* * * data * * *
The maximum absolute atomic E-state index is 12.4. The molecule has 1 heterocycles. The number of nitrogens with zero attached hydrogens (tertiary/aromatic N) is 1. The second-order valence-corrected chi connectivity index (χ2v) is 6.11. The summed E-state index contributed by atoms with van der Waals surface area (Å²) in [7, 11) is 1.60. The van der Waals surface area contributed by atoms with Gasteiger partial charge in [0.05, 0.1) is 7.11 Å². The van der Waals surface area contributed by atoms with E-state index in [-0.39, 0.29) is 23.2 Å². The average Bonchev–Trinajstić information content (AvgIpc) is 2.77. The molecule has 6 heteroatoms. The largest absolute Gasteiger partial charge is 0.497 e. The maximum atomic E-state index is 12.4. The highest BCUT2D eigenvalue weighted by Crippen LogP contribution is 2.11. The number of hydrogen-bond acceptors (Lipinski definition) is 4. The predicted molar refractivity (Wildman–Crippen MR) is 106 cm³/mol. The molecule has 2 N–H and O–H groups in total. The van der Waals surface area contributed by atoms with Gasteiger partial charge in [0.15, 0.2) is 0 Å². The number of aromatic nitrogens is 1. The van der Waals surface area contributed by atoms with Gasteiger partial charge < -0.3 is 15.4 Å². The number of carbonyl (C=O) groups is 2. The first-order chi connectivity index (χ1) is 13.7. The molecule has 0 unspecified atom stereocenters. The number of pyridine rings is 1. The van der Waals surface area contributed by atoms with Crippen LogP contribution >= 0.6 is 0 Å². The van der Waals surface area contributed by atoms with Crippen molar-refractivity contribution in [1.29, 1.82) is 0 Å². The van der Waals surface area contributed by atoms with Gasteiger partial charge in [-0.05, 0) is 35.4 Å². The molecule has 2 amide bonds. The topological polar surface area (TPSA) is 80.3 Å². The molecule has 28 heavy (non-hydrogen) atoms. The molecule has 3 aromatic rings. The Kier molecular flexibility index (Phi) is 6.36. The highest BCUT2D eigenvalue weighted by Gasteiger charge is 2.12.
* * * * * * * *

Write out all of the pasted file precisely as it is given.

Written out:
The maximum absolute atomic E-state index is 12.4. The molecule has 1 heterocycles. The number of nitrogens with zero attached hydrogens (tertiary/aromatic N) is 1. The second-order valence-corrected chi connectivity index (χ2v) is 6.11. The summed E-state index contributed by atoms with van der Waals surface area (Å²) in [7, 11) is 1.60. The van der Waals surface area contributed by atoms with Gasteiger partial charge in [0.05, 0.1) is 7.11 Å². The van der Waals surface area contributed by atoms with E-state index in [-0.39, 0.29) is 23.2 Å². The average Bonchev–Trinajstić information content (AvgIpc) is 2.77. The molecule has 6 heteroatoms. The largest absolute Gasteiger partial charge is 0.497 e. The maximum atomic E-state index is 12.4. The highest BCUT2D eigenvalue weighted by Crippen LogP contribution is 2.11. The number of hydrogen-bond acceptors (Lipinski definition) is 4. The predicted molar refractivity (Wildman–Crippen MR) is 106 cm³/mol. The molecule has 2 N–H and O–H groups in total. The van der Waals surface area contributed by atoms with Gasteiger partial charge in [0.15, 0.2) is 0 Å². The number of aromatic nitrogens is 1. The van der Waals surface area contributed by atoms with Gasteiger partial charge < -0.3 is 15.4 Å². The number of carbonyl (C=O) groups is 2. The first-order chi connectivity index (χ1) is 13.7. The molecule has 0 unspecified atom stereocenters. The number of pyridine rings is 1. The van der Waals surface area contributed by atoms with Crippen LogP contribution >= 0.6 is 0 Å². The van der Waals surface area contributed by atoms with Crippen molar-refractivity contribution in [1.29, 1.82) is 0 Å². The van der Waals surface area contributed by atoms with Gasteiger partial charge in [-0.05, 0) is 35.4 Å². The molecule has 2 amide bonds. The topological polar surface area (TPSA) is 80.3 Å². The molecule has 28 heavy (non-hydrogen) atoms. The molecule has 3 aromatic rings. The Kier molecular flexibility index (Phi) is 6.36. The highest BCUT2D eigenvalue weighted by Gasteiger charge is 2.12.